• 22 The Investor June 27, 2017, 11:53 am

    @TheRhino — Cheers for the explanation. Yeah, I realized afterwards that’s probably what you meant (I haven’t coded for many years!) but it still seems more appropriate to write in English for all the human beings out there. 🙂

    I can see why you’d ask for it and the logic but there’s no easy way to do it, I’m afraid. In this case it wouldn’t reveal much, anyway. Mostly we just tweaked a few words because The Accumulator is older than when it was first posted now, and has a much longer investing record, and I updated some links.

    The post is 5+ years old so the percentage of readers who have both read it and remembered reading it is going to be very small. Especially as our audience was quite a bit smaller back in 2012. That’s one reason why I like re-publishing them. (The main reason of course is as a stopgap until @TA’s book is finally finished.)

    For something like the Broker’s Table it’d be more useful, but I’d much rather put effort in other directions if we had time/resource on that, too. (Such as it always being live or offering dynamic calculations, for example — a project that has twice got close to going live but that I’ve had to pull for one reason or another near the end. Ho hum!)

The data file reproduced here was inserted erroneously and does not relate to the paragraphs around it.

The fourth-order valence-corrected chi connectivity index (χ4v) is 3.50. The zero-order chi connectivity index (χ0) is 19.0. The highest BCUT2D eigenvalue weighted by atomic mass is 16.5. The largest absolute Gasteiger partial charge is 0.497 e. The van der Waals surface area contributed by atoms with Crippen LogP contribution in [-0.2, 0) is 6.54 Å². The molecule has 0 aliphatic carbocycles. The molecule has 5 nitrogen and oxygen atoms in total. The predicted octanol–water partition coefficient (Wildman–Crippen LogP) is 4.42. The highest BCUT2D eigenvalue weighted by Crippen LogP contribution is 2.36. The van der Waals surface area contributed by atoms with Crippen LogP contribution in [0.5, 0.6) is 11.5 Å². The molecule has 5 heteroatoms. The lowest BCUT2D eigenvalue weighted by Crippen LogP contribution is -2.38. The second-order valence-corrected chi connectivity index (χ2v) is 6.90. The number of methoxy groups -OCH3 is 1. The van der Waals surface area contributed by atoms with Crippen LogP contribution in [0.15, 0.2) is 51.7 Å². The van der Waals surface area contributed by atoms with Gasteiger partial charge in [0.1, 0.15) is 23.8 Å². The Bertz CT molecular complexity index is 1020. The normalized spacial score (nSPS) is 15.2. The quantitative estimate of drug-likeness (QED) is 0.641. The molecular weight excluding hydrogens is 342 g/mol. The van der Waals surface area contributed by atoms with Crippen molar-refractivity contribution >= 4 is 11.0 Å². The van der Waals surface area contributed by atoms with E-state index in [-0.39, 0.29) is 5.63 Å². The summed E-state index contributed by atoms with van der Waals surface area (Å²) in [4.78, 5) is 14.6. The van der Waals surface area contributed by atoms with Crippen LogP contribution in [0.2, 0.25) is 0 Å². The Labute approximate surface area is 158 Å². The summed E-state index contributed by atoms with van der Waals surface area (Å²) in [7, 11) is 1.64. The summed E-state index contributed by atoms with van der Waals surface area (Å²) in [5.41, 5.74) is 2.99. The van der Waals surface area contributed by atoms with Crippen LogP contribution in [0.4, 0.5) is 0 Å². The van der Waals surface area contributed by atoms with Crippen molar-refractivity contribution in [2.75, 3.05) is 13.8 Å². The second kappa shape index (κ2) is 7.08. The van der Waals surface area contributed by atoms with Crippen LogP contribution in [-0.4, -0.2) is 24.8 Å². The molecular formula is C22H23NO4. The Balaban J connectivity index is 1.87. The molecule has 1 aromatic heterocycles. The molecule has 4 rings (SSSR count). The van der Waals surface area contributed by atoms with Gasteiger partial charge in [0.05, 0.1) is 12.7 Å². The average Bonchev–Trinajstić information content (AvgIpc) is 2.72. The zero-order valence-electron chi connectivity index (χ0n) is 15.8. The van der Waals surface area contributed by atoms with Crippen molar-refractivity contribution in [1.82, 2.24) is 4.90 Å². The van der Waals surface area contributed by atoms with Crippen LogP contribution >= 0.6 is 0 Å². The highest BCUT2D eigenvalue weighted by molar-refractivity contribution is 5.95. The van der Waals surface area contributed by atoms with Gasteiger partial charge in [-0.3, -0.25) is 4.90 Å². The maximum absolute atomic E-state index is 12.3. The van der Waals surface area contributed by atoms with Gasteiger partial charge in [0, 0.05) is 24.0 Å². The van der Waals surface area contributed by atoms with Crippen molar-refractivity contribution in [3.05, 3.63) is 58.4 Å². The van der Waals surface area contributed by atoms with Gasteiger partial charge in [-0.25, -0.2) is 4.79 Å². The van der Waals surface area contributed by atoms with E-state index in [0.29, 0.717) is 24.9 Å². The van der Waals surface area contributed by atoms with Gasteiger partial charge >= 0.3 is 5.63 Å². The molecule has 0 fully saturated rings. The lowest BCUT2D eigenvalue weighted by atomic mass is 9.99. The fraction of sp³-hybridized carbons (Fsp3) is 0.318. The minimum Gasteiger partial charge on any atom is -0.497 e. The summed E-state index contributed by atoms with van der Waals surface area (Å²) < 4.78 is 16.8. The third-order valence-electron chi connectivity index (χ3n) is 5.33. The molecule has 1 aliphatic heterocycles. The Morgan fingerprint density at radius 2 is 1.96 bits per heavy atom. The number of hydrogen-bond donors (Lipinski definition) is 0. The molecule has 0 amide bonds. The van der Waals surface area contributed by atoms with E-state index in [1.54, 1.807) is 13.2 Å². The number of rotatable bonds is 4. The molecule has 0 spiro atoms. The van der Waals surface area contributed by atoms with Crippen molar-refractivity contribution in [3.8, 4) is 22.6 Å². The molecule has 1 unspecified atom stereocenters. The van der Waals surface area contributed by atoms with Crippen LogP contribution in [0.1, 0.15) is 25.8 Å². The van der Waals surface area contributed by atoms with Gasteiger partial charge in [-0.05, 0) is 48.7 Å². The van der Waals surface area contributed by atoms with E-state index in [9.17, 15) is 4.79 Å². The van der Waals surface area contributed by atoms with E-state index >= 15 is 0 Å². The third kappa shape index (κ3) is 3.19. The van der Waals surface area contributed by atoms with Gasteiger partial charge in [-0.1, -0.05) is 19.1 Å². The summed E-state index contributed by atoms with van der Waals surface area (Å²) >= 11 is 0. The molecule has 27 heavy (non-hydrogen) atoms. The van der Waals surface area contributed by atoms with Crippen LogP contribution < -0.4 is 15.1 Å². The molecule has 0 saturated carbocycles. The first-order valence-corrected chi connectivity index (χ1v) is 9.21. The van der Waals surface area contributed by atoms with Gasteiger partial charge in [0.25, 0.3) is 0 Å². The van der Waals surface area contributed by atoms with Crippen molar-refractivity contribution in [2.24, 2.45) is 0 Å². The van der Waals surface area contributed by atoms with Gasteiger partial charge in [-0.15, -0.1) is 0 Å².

• 23 Warren Notreally Buffett June 27, 2017, 12:01 pm

    > Warren Buffet’s aphorism

    Two Ts in Buffett; again.

  • 24 The Rhino June 27, 2017, 12:09 pm

    yes really critical to understand whats changed on the broker table – thats where a note in the comments would be invaluable. I think you did do that a few times, but maybe not every time?

    some sort of interactive version of the broker table sounds difficult for sure, I can well imagine it has not been easy to push out..